Urethritis

Urethritis

Urethritis refers to is inflammation of the urethra, the tube that carries urine from the bladder out of the body. Urethritis is usually caused by an infection, and along with cystitis (infection of the bladder), it is known as a lower urinary tract infection (UTI).

The term non-gonococcal urethritis (NGU) is used when the condition is not caused by gonorrhoea. NGU may also be referred to as non-specific urethritis (NSU).

NGU can have a number of possible causes, including irritation to the urethra and STIs. Chlamydia causes up to 43 out of 100 cases of NGU.

Causes

Urethritis may be caused by several types of infections including:

  • STIs such as Trichomonas vaginalis
  • Mycoplasma
  • a urinary tract infection (UTI)
  • the herpes simplex virus (HSV)
  • an adenovirus (which usually causes a sore throat or an eye infection )

Non-infectious causes of urethritis include:

  • irritation from a product used in the genital area (e.g. soap, deodorant or spermicide)
  • damage to the urethra caused by vigorous sex or masturbation
  • damage to the urethra caused by inserting an object into it (e.g. a catheter whilst in hospital)

Symptoms

Depending on the cause of the urethritis, symptoms may begin a few weeks or several months after an infection is established.

Urethritis does not usually cause noticeable symptoms in women, some have noted slight pain on urination. Symptoms are usually detected once the infection has spread to other parts of the female reproductive system, such as the womb or fallopian tubes; in which case the woman may develop pelvic inflammatory disease (PID). PID is a serious and painful condition that is associated with an increased risk of infertility.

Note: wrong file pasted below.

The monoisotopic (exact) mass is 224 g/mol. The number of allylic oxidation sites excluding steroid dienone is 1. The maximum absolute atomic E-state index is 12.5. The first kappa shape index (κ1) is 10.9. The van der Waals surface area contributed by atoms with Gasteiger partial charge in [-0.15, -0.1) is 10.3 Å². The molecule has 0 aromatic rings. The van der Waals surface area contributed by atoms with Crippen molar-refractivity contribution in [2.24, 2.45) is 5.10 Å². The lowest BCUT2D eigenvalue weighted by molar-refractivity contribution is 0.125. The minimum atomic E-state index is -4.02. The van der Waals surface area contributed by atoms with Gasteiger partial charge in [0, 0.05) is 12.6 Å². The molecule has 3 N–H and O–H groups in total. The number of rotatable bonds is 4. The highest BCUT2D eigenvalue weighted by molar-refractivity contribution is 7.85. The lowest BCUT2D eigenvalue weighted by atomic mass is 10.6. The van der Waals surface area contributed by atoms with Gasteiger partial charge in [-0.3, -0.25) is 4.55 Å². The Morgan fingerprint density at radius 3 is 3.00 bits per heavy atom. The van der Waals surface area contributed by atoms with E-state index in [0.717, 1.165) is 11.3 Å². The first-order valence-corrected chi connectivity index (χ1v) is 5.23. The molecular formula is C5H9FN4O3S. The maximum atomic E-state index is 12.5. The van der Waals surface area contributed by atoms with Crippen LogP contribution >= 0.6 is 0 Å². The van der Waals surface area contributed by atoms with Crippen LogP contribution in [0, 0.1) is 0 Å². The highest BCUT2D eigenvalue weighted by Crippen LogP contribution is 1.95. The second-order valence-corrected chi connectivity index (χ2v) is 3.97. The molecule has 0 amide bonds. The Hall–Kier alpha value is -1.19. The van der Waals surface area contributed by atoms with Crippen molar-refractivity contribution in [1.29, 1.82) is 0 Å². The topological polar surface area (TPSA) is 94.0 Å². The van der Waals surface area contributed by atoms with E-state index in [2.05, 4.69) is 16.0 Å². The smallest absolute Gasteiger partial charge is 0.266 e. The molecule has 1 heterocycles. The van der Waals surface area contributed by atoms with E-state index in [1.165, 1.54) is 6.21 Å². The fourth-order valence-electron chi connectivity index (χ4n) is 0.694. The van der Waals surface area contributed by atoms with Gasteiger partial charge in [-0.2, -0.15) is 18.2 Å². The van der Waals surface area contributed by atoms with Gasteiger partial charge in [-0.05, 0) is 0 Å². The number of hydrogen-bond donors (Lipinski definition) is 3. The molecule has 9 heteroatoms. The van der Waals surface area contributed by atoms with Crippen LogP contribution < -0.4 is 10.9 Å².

Symptoms in men include:

  • a painful or burning sensation when urinating
  • the tip of the penis feeling irritated and sore
  • a white or cloudy discharge from the tip of the penis
  • a recurrent need to urinate

Diagnosis and Complications

Urethritis is usually diagnosed after urine and swab tests and treated with antibiotics.

The most common complication of NGU is persistent or recurrent urethritis. If you still have symptoms two weeks after starting a course of antibiotics, you should return to your GP for advice.

Reactive arthritis is an uncommon complication of NGU and is caused by the immune system attacking healthy tissue for an unknown reason, rather than the bacteria responsible for NGU.

This can result in joint pain as well as conjunctivitis (inflammation of the eyes).

Another complication is epididymo-orchitis (inflammation of the testicles).

Treatment and Prevention

Non-gonococcal urethritis (NGU) is usually treated with a short course of antibiotics to kill the bacteria that caused the infection. It can take two or three weeks for symptoms to disappear completely. It is important that:

  • the entire treatment is completed as directed
  • any recent partners have also been treated to prevent spreading or reinfection
  • you do not have any sex (including vaginal, anal and oral sex) until a week after everyone has completed their treatment

The antibiotics used to treat NGU may interact with the combined contraceptive pill and the contraceptive patch. If you use these methods of contraception, your GP or nurse can advise you about which additional contraception is suitable.

Practicing safe sex by using barrier contraception, such as condoms and having regular check-ups at a sexual health clinic is the best way to reduce the chances of developing NGU.